Unable to modulate his excitement for other people’s political battles — and, according to advisers, not understanding the distinct incentives for governors who run their own states and senators who have to work with him in Washington — Mr. Trump has plunged headfirst into contests that have done little but expose his own political vulnerabilities.
In the last month, two Republican candidates the president supported lost their off-year races for governor, puncturing his self-proclaimed role as kingmaker. But even his successes in the 2018 governor’s races have left him disappointed: The winners he championed, once in office, have defied his wishes and cast aside his allies, as recently as this past week…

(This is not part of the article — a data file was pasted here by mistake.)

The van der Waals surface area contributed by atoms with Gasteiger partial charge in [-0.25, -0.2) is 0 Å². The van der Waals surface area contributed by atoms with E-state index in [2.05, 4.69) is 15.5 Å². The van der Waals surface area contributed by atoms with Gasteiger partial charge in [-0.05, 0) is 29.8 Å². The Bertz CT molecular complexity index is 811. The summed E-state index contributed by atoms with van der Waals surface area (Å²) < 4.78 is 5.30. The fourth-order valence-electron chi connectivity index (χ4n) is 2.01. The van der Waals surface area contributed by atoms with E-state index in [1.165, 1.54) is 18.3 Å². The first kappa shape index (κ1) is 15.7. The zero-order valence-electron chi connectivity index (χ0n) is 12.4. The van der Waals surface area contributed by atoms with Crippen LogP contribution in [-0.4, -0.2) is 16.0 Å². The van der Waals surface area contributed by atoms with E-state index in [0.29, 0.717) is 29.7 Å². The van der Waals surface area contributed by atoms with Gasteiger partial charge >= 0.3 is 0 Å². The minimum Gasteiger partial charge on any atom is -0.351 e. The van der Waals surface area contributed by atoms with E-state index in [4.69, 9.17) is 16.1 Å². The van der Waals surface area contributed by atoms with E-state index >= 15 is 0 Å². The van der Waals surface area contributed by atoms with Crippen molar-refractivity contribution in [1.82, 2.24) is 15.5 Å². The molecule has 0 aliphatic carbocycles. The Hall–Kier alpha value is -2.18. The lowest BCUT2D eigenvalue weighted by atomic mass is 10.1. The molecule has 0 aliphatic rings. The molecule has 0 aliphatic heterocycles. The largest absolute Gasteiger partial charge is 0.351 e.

[S]ince his election, Mr. DeSantis — once a congressman who frequently jabbed at Mr. Trump’s critics during the investigation by the special counsel, Robert S. Mueller III — has seemed fine bucking the president.
He has steered clear of public defenses of Mr. Trump, preferring not to spend his political capital by wading into national issues. He has indicated to reporters that he will be too busy to put much time toward helping Mr. Trump in his re-election battle.